Allen West: Pres. Obama a dangerous threat to the existence of America as a constitutional republic

This is a rush transcript from "On the Record," August 19, 2013. This copy may not be in its final form and may be updated.

GRETA VAN SUSTEREN, FOX NEWS HOST: Tonight: Former congressman Allen West says President Obama is a dangerous threat to the existence of America! Why? Allen West is here to tell you in just a minute.


RUSH LIMBAUGH, RADIO TALK SHOW HOST: He and his party are the sole destroyers of the American health care system!

BARACK OBAMA, PRESIDENT OF THE UNITED STATES: I'm going to keep doing everything in my power to make sure this law works as it's supposed to because in the United States of America, health insurance isn't a privilege, it's your right. And we're going to keep it that way.

UNIDENTIFIED MALE: The number one concern of Americans remains ObamaCare.

LIMBAUGH: It is Obama and the Democrats have turned the American people, particularly when it comes to health care, into servants of government!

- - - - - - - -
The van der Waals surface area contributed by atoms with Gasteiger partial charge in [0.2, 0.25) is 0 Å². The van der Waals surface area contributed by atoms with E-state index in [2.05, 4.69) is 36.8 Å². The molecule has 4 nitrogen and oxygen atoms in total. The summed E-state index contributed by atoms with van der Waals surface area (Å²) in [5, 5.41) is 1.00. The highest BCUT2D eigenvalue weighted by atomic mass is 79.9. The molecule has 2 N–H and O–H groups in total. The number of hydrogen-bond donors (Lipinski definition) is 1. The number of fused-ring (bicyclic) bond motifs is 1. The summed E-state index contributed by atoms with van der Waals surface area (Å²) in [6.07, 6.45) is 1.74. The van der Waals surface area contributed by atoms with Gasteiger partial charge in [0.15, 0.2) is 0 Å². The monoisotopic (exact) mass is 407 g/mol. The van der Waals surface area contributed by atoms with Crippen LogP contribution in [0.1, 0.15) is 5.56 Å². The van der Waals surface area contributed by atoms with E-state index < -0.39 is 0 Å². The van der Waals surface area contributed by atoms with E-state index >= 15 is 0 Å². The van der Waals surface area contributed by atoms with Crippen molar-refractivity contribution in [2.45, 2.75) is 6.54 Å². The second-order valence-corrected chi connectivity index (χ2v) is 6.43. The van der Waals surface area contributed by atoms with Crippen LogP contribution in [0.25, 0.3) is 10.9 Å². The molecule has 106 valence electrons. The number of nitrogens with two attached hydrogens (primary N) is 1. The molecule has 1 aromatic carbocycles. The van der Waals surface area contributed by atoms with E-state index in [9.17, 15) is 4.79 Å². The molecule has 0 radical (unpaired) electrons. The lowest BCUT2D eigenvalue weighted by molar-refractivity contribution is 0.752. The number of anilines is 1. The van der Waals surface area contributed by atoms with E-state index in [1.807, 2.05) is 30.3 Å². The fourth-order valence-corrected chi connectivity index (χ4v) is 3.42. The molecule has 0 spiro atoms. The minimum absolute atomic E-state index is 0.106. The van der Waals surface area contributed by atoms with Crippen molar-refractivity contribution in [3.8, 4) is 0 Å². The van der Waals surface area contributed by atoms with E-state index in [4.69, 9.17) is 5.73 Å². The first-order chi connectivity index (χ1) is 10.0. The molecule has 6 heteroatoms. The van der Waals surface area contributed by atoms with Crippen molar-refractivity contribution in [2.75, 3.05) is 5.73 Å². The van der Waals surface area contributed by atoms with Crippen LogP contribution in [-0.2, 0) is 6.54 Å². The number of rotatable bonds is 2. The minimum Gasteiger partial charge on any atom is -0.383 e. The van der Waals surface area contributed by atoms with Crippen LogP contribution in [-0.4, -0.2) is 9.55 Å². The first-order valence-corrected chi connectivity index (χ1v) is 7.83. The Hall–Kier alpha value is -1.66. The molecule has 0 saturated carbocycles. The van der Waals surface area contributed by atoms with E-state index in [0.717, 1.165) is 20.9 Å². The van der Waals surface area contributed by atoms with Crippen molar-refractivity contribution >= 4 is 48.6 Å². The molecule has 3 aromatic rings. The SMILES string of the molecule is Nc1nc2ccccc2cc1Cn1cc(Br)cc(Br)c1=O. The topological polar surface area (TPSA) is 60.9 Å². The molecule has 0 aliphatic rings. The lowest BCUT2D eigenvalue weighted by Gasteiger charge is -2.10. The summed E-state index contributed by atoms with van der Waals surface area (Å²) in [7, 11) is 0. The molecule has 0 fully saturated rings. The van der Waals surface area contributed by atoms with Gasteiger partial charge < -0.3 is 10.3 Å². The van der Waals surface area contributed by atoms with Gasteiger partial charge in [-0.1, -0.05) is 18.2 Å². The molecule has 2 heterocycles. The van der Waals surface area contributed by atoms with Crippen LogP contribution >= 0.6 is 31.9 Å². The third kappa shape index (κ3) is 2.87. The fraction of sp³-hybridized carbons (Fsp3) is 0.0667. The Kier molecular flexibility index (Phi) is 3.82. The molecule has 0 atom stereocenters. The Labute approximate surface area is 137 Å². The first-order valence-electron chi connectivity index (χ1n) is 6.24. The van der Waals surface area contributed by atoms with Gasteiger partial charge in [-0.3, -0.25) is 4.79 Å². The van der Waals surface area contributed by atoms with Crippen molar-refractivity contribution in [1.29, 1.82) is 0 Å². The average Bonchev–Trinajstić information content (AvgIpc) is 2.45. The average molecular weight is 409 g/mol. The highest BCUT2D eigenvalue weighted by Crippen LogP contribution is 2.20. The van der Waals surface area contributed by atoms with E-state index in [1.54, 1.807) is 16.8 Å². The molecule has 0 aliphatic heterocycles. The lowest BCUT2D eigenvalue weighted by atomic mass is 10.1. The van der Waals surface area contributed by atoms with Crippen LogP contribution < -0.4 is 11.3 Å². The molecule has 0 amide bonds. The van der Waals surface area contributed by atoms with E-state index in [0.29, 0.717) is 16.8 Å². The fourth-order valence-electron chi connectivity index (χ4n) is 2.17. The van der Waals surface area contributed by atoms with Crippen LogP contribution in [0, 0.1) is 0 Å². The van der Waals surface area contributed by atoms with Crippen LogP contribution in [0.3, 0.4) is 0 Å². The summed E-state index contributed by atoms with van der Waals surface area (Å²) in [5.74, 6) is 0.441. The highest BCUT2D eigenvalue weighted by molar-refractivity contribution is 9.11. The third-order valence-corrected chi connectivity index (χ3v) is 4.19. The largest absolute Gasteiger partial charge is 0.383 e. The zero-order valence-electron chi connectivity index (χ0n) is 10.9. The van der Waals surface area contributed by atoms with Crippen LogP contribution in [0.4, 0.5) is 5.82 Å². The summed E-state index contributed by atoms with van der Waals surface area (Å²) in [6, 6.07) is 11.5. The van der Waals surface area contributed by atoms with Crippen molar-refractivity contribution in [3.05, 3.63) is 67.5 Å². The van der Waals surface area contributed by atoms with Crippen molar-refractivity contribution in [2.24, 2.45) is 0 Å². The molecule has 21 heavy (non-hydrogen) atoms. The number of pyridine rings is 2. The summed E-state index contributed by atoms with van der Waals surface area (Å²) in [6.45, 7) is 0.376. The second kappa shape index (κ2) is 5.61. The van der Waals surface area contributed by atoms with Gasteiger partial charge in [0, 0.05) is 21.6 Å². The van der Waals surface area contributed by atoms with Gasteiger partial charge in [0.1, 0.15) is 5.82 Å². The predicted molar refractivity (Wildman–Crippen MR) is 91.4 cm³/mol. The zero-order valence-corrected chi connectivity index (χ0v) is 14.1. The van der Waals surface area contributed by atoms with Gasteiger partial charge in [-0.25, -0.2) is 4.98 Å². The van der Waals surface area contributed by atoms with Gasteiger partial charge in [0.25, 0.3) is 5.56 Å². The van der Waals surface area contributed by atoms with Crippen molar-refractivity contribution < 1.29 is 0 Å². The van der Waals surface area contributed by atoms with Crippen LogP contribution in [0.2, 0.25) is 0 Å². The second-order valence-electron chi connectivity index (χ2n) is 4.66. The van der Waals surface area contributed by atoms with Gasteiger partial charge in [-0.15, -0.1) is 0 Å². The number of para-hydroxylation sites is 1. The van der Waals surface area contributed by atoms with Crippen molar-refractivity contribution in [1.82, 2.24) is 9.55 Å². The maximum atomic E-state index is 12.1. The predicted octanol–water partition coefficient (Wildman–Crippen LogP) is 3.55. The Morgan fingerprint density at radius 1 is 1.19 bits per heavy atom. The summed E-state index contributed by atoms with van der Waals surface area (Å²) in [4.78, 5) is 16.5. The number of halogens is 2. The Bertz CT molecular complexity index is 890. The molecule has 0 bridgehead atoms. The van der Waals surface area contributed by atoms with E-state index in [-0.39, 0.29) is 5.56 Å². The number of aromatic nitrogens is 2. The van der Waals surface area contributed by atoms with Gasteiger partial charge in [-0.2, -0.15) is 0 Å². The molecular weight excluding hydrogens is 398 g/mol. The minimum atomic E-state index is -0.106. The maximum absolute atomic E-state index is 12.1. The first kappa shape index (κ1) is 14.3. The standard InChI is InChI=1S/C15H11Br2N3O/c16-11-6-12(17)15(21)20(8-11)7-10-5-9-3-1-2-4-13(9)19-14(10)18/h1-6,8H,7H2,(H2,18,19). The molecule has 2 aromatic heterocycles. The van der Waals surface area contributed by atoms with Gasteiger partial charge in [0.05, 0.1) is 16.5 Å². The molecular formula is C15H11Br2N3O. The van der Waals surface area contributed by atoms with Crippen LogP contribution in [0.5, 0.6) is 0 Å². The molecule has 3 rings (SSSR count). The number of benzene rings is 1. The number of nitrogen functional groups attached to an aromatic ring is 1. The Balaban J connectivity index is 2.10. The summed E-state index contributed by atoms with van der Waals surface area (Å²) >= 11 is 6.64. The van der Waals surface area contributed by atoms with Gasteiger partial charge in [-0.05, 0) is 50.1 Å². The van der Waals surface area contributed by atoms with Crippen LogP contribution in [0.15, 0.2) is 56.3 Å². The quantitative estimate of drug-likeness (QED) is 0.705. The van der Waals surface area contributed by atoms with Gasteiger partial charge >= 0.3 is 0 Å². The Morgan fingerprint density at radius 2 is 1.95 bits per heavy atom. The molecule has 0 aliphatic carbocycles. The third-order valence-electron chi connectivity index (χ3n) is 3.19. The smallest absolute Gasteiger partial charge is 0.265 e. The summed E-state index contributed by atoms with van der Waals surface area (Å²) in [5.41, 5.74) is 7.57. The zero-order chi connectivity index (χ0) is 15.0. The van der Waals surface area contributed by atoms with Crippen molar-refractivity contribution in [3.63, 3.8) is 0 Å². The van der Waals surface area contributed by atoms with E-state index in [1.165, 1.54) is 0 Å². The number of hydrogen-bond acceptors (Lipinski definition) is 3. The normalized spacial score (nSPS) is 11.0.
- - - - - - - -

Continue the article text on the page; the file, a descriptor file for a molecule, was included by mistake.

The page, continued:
UNIDENTIFIED MALE: The American people wanted health care reform because they wanted affordable care. And what we're seeing under this health care law is that the cost of care is actually going up.

OBAMA: ... because in the United States of America, health insurance isn't a privilege, it's your right.

SEN. RAND PAUL, R-KY: There are many conservatives like myself standing up and saying, Look, ObamaCare is going to be a disaster for the country.

OBAMA: ... because in the United States of America, health insurance isn't a privilege, it's your right.

PAUL: As I travel around Kentucky and around the country, people come up to me and they say, Stand firm, stand up, try to stop this monstrosity because it's going to be bad for the country.

UNIDENTIFIED MALE: I can tell you there was a popular physician at my town hall said ObamaCare shouldn't go forward.

LIMBAUGH: The fact of the matter is the vast majority of the American people oppose this plan! They don't want ObamaCare!

OBAMA: I'm going to do everything in my power to make sure this law works as it's supposed to because in the United States of America, health insurance isn't a privilege, it's your right. And we're going to keep it that way.


VAN SUSTEREN: Apparently, former congressman Allen West is not impressed with what the president said about health insurance being a right. He calls President Obama, quote, "a very dangerous threat to the existence of America."

Congressman West joins us. Nice to see you, sir.

ALLEN WEST, FOX NEWS CONTRIBUTOR/FORMER FLA. CONGRESSMAN: It's a pleasure. Now, you got one thing wrong.